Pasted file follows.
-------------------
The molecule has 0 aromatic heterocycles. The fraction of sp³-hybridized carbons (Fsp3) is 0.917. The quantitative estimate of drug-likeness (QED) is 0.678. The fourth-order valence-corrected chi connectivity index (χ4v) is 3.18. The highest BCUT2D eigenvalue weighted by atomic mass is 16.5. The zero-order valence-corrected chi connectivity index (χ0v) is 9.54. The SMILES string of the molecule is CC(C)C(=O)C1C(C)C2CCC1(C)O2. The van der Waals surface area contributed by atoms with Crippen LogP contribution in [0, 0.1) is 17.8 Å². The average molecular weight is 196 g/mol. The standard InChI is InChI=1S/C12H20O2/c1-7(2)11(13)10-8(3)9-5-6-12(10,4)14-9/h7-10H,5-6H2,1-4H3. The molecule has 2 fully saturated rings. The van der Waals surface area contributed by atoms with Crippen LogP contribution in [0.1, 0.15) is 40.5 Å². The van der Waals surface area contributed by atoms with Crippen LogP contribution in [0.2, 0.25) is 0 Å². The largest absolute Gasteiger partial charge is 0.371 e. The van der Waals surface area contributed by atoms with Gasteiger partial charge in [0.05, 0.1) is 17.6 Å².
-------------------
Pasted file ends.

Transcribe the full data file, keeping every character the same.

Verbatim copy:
The molecule has 0 aromatic heterocycles. The fraction of sp³-hybridized carbons (Fsp3) is 0.917. The quantitative estimate of drug-likeness (QED) is 0.678. The fourth-order valence-corrected chi connectivity index (χ4v) is 3.18. The highest BCUT2D eigenvalue weighted by atomic mass is 16.5. The zero-order valence-corrected chi connectivity index (χ0v) is 9.54. The SMILES string of the molecule is CC(C)C(=O)C1C(C)C2CCC1(C)O2. The van der Waals surface area contributed by atoms with Crippen LogP contribution in [0, 0.1) is 17.8 Å². The average molecular weight is 196 g/mol. The standard InChI is InChI=1S/C12H20O2/c1-7(2)11(13)10-8(3)9-5-6-12(10,4)14-9/h7-10H,5-6H2,1-4H3. The molecule has 2 fully saturated rings. The van der Waals surface area contributed by atoms with Crippen LogP contribution in [0.1, 0.15) is 40.5 Å². The van der Waals surface area contributed by atoms with Crippen LogP contribution in [0.2, 0.25) is 0 Å². The largest absolute Gasteiger partial charge is 0.371 e. The van der Waals surface area contributed by atoms with Gasteiger partial charge in [0.05, 0.1) is 17.6 Å².